• 64
    The 1920s
    In the 1920s, Protestants' hopes for the Prohibition Amendment soon soured. Prohibition created ideal conditions for organized crime; the alcohol ban became unenforceable. The revival of the Ku Klux Klan targeted Catholics and Jews as much as African Americans. A brighter side: high levels of employment; rising real wages; improving city conditions; the rapid spread of cars, refrigerators, and radios among ordinary families; and the maturing of the movie industry (silent until 1927). x
  • 65
    The Wall Street Crash and the Great Depression
    Minimal government regulation of the stock exchange and unsound financial practices created unrealistic expectations among speculators. The collapse of share prices on Wall Street in the fall of 1929 ruined many and destroyed the savings of thousands more. From 1929–1933 a downward spiral of economic shrinkage, bankruptcies, factory closings, and rapidly worsening unemployment occurred. Drought in the Great Plains states added the Dust Bowl to this catalogue of woe. President Hoover, elected in 1928, became the scapegoat for these disasters. x
  • 66
    The New Deal
    President Franklin Roosevelt, elected in 1932, experimented with political reforms immediately after his inauguration. His efforts to prevent cutthroat competition among businesses, and his creation of federal agencies to oversee relief and regulatory tasks, marked a dramatic shift of power out of the states and into the federal government. Roosevelt, re-elected in 1936, tried to safeguard his political innovations by enlarging the Supreme Court with pro-New Deal justices. Widespread resistance to the plan showed that, for all his popularity, he had overstepped his mandate. x
  • 67
    World War II—The Road to Pearl Harbor
    Hitler's rise to power in Germany caused growing alarm in America. His successful attacks on his European neighbors in 1939 and 1940 and his vicious anti-Jewish policies caused many Americans to seek intervention on behalf of Britain. Roosevelt committed America to full-scale war only after the Japanese attack on Pearl Harbor in December 1941. America's military forces, small and unprepared, expanded rapidly, but victory appeared remote in early 1942. x
  • 68
    World War II—The European Theater
    Roosevelt, Churchill, and Stalin determined how to engage their forces over Europe and North Africa. A year of hard campaigning led to the defeat of Germany, a junction with Soviet forces in central Europe, and discovery of the Holocaust's full horror. America itself was transformed into a high-wage, high-employment economy, with women taking on jobs previously reserved for men. x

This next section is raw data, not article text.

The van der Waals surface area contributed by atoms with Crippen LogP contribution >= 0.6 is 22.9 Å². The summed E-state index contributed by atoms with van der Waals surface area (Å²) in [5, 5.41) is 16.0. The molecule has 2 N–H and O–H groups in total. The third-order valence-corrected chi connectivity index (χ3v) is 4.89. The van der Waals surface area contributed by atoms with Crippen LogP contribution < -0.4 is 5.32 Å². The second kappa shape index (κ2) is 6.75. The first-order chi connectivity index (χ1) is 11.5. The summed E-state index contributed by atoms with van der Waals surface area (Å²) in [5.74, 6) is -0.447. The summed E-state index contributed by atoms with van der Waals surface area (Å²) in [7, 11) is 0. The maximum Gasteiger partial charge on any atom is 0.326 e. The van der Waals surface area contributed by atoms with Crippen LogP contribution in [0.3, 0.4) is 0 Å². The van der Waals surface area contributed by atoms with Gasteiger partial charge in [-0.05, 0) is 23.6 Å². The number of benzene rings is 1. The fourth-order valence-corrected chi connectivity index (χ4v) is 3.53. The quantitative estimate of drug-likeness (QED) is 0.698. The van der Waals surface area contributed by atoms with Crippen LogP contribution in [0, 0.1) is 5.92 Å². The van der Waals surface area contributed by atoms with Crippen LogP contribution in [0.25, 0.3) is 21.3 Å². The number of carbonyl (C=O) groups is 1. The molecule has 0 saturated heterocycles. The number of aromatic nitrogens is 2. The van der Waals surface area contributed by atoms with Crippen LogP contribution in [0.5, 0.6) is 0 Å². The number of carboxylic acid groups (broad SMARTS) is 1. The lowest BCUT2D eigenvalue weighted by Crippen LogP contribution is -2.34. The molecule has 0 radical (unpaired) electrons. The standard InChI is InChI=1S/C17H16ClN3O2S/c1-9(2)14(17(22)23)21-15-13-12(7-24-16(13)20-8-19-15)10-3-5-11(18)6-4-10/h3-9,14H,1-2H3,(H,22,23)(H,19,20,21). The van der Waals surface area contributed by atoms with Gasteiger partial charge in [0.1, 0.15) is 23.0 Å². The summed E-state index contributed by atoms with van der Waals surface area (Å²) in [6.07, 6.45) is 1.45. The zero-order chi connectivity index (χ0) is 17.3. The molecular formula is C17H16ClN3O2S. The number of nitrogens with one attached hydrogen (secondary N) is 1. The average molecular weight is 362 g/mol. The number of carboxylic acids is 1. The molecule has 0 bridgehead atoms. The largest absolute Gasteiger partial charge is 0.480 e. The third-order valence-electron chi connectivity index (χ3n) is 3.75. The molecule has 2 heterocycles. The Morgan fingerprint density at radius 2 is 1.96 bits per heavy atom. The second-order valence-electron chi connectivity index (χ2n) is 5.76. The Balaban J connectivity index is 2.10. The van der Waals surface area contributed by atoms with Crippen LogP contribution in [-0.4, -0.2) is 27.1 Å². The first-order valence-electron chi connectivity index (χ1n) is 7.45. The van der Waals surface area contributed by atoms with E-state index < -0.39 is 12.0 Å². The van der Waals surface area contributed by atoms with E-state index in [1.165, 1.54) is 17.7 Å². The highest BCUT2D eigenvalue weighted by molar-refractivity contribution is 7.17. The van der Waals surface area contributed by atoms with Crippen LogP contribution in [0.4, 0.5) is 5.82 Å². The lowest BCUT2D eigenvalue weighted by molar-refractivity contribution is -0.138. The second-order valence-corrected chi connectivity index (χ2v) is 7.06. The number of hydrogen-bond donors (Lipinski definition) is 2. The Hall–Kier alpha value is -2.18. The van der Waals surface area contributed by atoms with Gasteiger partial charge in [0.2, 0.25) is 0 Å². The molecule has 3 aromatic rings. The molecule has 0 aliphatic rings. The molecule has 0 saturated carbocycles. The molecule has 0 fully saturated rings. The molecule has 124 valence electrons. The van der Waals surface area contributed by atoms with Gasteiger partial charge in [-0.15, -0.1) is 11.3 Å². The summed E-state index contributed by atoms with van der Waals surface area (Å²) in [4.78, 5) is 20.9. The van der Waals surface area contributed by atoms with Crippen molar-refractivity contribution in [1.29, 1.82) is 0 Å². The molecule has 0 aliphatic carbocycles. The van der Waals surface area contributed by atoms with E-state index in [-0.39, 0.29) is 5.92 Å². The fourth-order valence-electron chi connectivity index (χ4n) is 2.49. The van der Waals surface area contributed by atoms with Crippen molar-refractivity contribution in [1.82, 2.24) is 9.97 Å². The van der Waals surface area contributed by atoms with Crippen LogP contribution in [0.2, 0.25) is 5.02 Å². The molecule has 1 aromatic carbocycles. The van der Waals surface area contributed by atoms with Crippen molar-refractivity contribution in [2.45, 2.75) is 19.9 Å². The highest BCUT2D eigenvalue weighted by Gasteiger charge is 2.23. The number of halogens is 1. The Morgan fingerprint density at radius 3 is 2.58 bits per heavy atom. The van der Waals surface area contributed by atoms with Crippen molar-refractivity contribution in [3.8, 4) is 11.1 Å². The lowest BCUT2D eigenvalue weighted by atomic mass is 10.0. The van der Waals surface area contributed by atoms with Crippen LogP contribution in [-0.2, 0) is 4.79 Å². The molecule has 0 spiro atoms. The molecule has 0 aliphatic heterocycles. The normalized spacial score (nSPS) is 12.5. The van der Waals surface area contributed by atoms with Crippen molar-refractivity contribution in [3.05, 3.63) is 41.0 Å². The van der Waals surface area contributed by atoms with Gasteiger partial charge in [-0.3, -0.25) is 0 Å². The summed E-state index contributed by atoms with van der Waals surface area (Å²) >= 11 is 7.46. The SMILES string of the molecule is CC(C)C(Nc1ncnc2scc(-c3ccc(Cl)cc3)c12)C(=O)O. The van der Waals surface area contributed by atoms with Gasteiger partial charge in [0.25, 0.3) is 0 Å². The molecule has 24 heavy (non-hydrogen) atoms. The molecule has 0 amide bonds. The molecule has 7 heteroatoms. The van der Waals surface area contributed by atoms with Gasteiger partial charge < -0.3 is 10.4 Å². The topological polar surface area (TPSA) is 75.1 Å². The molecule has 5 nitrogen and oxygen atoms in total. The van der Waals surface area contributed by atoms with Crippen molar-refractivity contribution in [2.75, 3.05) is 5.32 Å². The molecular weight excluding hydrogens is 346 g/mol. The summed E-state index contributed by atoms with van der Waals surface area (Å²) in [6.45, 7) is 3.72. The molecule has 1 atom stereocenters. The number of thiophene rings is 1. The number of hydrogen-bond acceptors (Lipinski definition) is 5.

• 69
    World War II—The Pacific Theater
    Aircraft carriers became the crucial weapon of the Pacific war. American seaborne forces seized a succession of Pacific islands from which aircraft could bomb the Japanese mainland. By mid-1945, Allied victory in the Pacific was assured. Japanese refusal to surrender and the prospect of a costly and difficult invasion of Japan prompted the new president, Harry Truman, to approve the use of the war's greatest secret weapon, the atomic bomb. x
  • 70
    The Cold War
    World War II did not end with a general peace treaty. The principal victors, America and the Soviet Union, disagreed over the future of eastern Europe. A temporary dividing line drawn through Europe became permanent. Soviet possession of nuclear weapons by 1949 created a geopolitical stalemate. The proliferation of nuclear weapons to a point of mutual assured destruction caused anxiety and an intense moral debate about their legitimacy inside the United States. x
  • 71
    The Korean War and McCarthyism
    Espionage cases in the late 1940s heightened fears of Communism. The Truman administration began to investigate the loyalty of federal employees. Many businesses, including the Hollywood film industry, conducted anti-Communist purges. Anti-Communist fears allowed Senator Joseph McCarthy to exploit irrational public fears. Post-war Korea and Berlin remained potential flash-points. x
  • 72
    The Affluent Society
    World War II caused a dramatic redistribution of income throughout society. Consumer-goods manufacturers and advertisers took advantage of steady rises in available discretionary income. America sprawled in the 1950s and became the wealthiest society in the history of the world. The Soviet Union's surprise victory in the space race led to a new American dedication to education in science and technology. x
  • 73
    The Civil Rights Movement
    The Supreme Court's decisions in the Brown case (1954) and the Montgomery bus boycott (1955–1956) inaugurated the activist phase of the Civil Rights Movement. Martin Luther King, Jr., and other movement leaders used the style and idiom of evangelical clergy. Disputes over busing and affirmative action clouded bitter political disagreements. The interracial civil rights coalition broke up in the face of militant Black Power. x
  • 74
    The New Frontier and the Great Society